This is a biased opinion but one I saw shared over and over again. I later caught up with panel moderator and Burton Group analyst Mike Gotta. He was getting his ear well and truly bent by Microsoft's Lawrence Liu. Liu was of the view that attendees wanted to see 'the SOA stack' while IBM showed functionality. I find that statement extraordinary. As I pointed out to Lui: customers don't care what's under the hood. They want to see stuff that works. It's no surprise to see Sam Lawrence, CMO of Jive and creative marketer of the moment taking potshots at Microsoft, again using the Twitterverse in support of his argument.

Speaking of Twitter, my panel did a great job diving into microblogging. Although it was dominated by discussions in and around Twitter - something which is rapidly becoming a noun and verb - the floor debate was much livelier than I expected. While many think behind the firewall Twitter in one shape or another is a done deal, not everyone's as gung ho. Again, Sandy Kemsley:

I’m not convinced about the value of micro-blogging to me, but I’m not ready to write it off: I likely just haven’t had my a-ha moment yet. That being said, this week is the first time that I met someone who, on hearing my name, told me that they just started following me on Twitter.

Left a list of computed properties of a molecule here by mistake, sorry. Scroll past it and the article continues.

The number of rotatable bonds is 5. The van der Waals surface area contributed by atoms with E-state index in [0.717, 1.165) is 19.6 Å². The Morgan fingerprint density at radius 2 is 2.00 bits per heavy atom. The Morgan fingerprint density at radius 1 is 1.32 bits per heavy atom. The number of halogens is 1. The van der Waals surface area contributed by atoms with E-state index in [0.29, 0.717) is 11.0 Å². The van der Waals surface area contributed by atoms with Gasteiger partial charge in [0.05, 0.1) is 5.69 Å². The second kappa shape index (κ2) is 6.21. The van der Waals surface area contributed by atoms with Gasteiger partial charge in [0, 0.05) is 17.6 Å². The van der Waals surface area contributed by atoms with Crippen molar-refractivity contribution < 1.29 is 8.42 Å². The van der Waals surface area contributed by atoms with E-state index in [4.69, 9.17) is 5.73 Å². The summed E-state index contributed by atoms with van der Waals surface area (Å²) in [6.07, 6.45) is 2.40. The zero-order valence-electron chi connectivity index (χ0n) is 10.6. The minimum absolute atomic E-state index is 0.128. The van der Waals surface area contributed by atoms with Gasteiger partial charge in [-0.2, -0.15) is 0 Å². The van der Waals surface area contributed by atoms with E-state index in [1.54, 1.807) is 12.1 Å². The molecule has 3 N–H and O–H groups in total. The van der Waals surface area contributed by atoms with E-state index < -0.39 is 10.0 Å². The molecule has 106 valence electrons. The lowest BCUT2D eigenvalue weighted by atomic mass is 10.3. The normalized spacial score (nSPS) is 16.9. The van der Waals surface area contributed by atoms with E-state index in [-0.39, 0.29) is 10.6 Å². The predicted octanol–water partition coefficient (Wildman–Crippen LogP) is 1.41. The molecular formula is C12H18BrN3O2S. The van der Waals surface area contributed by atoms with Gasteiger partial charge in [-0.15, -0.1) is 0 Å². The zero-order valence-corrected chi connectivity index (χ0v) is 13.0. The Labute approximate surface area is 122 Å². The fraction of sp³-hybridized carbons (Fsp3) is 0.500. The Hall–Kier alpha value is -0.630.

As always at these events, the hallway conversations are the best. I enjoyed meeting up with Andrew McAfee, who I hadn't seen in a couple of years. I quipped that Enterprise 20 is still emerging, suggesting that industry is possibly at the 'peek over the parapet' level. He smiled wryly and we engaged in a discussion about what it takes to make these new technologies stick. I suggested that I'm not hearing enough about the need to engage with social scientists and not the pseudo scientists I see pontificating on this topic. He agrees but says that in academia, social scientists tend to be anti-technology and are often characterized as closet Marxists and/or anarchists. That's a view with which I sympathize. It plays to my theory that talking about 'social' applications in business is about as welcome as a trades union organizer in the boardroom. How this use of language problem and perceptive void works out is as yet unknown but I was encouraged to learn that Pfizer engaged organizational psychologists in figuring out how they'd introduce social computing into its business.